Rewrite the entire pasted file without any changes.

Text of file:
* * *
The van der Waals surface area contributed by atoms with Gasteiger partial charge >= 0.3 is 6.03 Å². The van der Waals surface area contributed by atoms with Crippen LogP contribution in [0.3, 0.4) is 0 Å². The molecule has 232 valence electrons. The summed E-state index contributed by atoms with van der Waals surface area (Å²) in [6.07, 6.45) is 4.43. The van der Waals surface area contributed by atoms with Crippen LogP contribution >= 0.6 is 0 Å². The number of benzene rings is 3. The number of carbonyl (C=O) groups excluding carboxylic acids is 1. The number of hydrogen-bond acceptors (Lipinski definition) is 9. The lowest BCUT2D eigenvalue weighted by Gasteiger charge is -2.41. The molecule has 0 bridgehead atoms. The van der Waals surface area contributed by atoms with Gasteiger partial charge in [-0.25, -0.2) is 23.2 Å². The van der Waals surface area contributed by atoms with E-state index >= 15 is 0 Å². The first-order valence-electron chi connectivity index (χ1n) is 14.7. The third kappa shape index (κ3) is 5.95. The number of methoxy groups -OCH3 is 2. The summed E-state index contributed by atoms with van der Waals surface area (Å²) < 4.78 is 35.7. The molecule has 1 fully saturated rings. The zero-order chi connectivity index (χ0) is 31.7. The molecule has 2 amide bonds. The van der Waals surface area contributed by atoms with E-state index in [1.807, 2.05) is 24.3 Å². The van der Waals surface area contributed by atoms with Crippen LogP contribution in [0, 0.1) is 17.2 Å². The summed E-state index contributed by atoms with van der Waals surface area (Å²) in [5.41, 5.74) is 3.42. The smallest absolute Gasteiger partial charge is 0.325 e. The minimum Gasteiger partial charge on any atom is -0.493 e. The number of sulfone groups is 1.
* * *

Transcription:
The van der Waals surface area contributed by atoms with Gasteiger partial charge >= 0.3 is 6.03 Å². The van der Waals surface area contributed by atoms with Crippen LogP contribution in [0.3, 0.4) is 0 Å². The molecule has 232 valence electrons. The summed E-state index contributed by atoms with van der Waals surface area (Å²) in [6.07, 6.45) is 4.43. The van der Waals surface area contributed by atoms with Crippen LogP contribution >= 0.6 is 0 Å². The number of benzene rings is 3. The number of carbonyl (C=O) groups excluding carboxylic acids is 1. The number of hydrogen-bond acceptors (Lipinski definition) is 9. The lowest BCUT2D eigenvalue weighted by Gasteiger charge is -2.41. The molecule has 0 bridgehead atoms. The van der Waals surface area contributed by atoms with Gasteiger partial charge in [-0.25, -0.2) is 23.2 Å². The van der Waals surface area contributed by atoms with E-state index >= 15 is 0 Å². The first-order valence-electron chi connectivity index (χ1n) is 14.7. The third kappa shape index (κ3) is 5.95. The number of methoxy groups -OCH3 is 2. The summed E-state index contributed by atoms with van der Waals surface area (Å²) < 4.78 is 35.7. The molecule has 1 fully saturated rings. The zero-order chi connectivity index (χ0) is 31.7. The molecule has 2 amide bonds. The van der Waals surface area contributed by atoms with E-state index in [1.807, 2.05) is 24.3 Å². The van der Waals surface area contributed by atoms with Crippen LogP contribution in [0, 0.1) is 17.2 Å². The summed E-state index contributed by atoms with van der Waals surface area (Å²) in [5.41, 5.74) is 3.42. The smallest absolute Gasteiger partial charge is 0.325 e. The minimum Gasteiger partial charge on any atom is -0.493 e. The number of sulfone groups is 1.